Answering questions: What to do

There is no ‘correct’ way to answer a question, but I have found that having a template to follow helps me feel more confident. My way of dealing with feedback involves the six steps below, but this is intended as just an example of how to answer a question. Feel free to use this flexibly depending on what makes you feel most comfortable and what makes sense in your situation.

  1. Listen: Allow your interlocutor to develop their comment in full, even if you are fairly sure that you can predict its content. If you cannot hear the question, ask them to repeat.
  2. Rephrase: There are several reasons why it’s very helpful to restate the comment in your own words. To begin with, it is a useful comprehension check, plus it helps you to cognitively process what was said. Furthermore, it ensures that all the members of the audience hear the question (this is especially important when the speaker is in the first rows, facing you and speaking without a microphone). Lastly, it helps you to separate the content of the question from its potentially hostile wording.
  3. Reflect: Don’t rush your answer. A brief reflective pause is appropriate (as well as dramatically effective!)
  4. Reply: Answer with confidence but avoid being absolute. Maintain composure, even if the comment challenges your thinking. Acknowledge mistakes, where necessary, but stand your ground where you must, citing data and your experience to bolster your argument (e.g., “My belief, based on the data that I have worked with, is that…”, “This data is consistent with my experience…”, “Having cross-referenced data from three different sources, I can claim with reasonable confidence that…”)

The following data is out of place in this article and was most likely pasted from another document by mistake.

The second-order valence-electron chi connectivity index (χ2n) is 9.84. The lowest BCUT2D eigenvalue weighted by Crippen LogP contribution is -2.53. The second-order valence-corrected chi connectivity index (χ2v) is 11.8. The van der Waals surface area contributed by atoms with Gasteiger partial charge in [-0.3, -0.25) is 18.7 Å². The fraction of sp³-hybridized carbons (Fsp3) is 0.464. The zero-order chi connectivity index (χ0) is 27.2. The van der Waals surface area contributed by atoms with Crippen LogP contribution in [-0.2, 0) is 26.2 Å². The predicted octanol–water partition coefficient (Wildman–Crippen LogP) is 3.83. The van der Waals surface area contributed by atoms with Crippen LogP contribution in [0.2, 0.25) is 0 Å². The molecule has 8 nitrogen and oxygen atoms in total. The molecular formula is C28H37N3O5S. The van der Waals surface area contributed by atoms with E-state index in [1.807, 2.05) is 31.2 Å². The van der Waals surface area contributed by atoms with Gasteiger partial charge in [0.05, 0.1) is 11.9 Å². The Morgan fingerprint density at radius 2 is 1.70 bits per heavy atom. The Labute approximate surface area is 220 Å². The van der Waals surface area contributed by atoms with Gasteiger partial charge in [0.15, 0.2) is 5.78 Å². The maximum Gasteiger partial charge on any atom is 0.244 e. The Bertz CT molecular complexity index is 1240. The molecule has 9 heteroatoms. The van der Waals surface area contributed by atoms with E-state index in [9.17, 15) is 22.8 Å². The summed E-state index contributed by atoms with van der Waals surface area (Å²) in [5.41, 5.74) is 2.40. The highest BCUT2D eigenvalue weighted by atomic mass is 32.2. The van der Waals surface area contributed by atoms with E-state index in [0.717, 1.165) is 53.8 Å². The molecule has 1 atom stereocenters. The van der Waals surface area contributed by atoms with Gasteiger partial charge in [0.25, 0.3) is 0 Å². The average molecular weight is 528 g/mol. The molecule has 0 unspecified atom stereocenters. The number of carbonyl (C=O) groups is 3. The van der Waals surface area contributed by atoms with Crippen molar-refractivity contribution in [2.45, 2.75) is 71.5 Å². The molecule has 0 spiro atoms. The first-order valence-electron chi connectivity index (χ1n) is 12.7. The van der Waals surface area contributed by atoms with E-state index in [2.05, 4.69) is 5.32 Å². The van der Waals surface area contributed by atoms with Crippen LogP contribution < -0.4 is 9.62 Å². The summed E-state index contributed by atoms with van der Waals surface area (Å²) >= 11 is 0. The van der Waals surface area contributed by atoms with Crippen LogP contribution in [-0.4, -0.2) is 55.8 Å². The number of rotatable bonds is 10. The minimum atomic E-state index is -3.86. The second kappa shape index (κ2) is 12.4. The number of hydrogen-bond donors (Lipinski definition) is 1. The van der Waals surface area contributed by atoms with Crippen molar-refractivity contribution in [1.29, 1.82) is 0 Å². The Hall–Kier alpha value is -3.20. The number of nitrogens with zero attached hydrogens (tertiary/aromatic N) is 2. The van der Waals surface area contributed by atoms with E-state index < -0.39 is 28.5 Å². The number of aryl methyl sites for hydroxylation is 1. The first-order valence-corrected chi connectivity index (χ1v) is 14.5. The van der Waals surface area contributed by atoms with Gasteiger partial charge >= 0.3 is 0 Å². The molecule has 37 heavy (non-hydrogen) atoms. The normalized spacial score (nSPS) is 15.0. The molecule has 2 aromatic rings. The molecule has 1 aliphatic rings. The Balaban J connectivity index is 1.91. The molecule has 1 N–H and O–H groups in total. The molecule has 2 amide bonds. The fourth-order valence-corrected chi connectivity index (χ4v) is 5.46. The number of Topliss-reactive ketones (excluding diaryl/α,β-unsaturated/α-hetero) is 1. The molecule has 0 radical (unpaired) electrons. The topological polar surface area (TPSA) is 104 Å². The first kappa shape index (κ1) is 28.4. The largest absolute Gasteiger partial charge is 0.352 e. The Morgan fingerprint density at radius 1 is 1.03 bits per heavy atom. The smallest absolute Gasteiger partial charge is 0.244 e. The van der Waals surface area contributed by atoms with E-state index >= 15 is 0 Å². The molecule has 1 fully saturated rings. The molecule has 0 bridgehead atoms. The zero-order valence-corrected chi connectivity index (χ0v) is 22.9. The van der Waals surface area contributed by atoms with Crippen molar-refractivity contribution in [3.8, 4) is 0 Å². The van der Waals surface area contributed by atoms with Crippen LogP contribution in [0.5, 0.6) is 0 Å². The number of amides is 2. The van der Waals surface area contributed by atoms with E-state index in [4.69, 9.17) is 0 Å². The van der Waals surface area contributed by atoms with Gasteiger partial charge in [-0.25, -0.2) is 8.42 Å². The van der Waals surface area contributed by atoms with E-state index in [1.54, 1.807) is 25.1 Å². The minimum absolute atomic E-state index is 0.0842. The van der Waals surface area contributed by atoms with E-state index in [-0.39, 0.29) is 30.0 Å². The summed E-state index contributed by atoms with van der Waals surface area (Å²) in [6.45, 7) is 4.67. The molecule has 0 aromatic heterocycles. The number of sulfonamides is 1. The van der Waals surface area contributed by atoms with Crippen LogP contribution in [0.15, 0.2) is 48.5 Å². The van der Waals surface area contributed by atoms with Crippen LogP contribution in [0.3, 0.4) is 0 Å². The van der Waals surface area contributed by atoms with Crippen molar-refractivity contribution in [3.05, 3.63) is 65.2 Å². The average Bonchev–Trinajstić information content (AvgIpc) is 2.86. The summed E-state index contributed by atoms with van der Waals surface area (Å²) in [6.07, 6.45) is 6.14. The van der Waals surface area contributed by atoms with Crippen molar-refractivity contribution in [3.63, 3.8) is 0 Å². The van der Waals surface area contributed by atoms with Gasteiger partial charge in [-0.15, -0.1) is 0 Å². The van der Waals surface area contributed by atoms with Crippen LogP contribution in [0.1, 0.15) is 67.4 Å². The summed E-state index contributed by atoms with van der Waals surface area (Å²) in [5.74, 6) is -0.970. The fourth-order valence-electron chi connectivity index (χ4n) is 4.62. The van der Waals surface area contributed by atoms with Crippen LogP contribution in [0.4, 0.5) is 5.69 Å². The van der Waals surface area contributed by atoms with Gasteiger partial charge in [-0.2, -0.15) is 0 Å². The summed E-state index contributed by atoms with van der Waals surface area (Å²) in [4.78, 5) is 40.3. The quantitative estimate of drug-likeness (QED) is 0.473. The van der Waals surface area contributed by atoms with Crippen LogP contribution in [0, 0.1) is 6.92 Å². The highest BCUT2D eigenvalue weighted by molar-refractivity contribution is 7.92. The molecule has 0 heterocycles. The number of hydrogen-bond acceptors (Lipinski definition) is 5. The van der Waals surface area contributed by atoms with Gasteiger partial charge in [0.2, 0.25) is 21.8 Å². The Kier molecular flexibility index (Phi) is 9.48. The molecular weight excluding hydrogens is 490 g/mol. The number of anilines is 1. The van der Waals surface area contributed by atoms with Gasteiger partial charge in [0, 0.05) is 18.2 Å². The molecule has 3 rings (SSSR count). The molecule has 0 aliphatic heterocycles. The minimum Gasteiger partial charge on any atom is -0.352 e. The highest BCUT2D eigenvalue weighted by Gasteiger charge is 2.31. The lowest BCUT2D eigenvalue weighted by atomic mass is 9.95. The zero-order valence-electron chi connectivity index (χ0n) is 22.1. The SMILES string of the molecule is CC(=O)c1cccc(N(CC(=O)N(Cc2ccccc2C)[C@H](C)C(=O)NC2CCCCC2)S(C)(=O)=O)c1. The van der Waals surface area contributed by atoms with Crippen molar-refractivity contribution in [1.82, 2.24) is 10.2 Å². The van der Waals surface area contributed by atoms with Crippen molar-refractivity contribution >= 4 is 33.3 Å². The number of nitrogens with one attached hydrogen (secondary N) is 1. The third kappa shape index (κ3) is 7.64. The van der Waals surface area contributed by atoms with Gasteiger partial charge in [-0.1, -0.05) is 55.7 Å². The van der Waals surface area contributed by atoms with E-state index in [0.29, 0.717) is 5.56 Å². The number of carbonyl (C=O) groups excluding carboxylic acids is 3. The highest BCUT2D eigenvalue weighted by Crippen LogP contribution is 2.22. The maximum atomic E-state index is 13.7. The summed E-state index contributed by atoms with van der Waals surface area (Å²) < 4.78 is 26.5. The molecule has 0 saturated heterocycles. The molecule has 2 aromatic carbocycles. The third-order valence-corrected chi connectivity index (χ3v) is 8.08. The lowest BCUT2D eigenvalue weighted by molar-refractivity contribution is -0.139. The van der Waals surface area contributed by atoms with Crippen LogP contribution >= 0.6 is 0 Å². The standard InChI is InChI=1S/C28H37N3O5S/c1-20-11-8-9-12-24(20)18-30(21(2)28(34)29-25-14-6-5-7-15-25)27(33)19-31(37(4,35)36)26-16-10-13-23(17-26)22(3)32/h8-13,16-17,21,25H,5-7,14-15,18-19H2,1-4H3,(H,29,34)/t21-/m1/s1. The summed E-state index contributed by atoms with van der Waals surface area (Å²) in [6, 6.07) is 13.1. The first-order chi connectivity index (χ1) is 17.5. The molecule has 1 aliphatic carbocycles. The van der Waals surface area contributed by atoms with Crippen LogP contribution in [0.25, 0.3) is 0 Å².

5. Confirm: Check whether your reply answered the question, and whether the speaker has any follow-up comments.
  6. Acknowledge: Thank the member of the audience for their feedback. If you have learnt something new, or if the comment has changed the way you understand something, this is the time to say so. You may also want to acknowledge how you might incorporate these insights in future versions of your paper.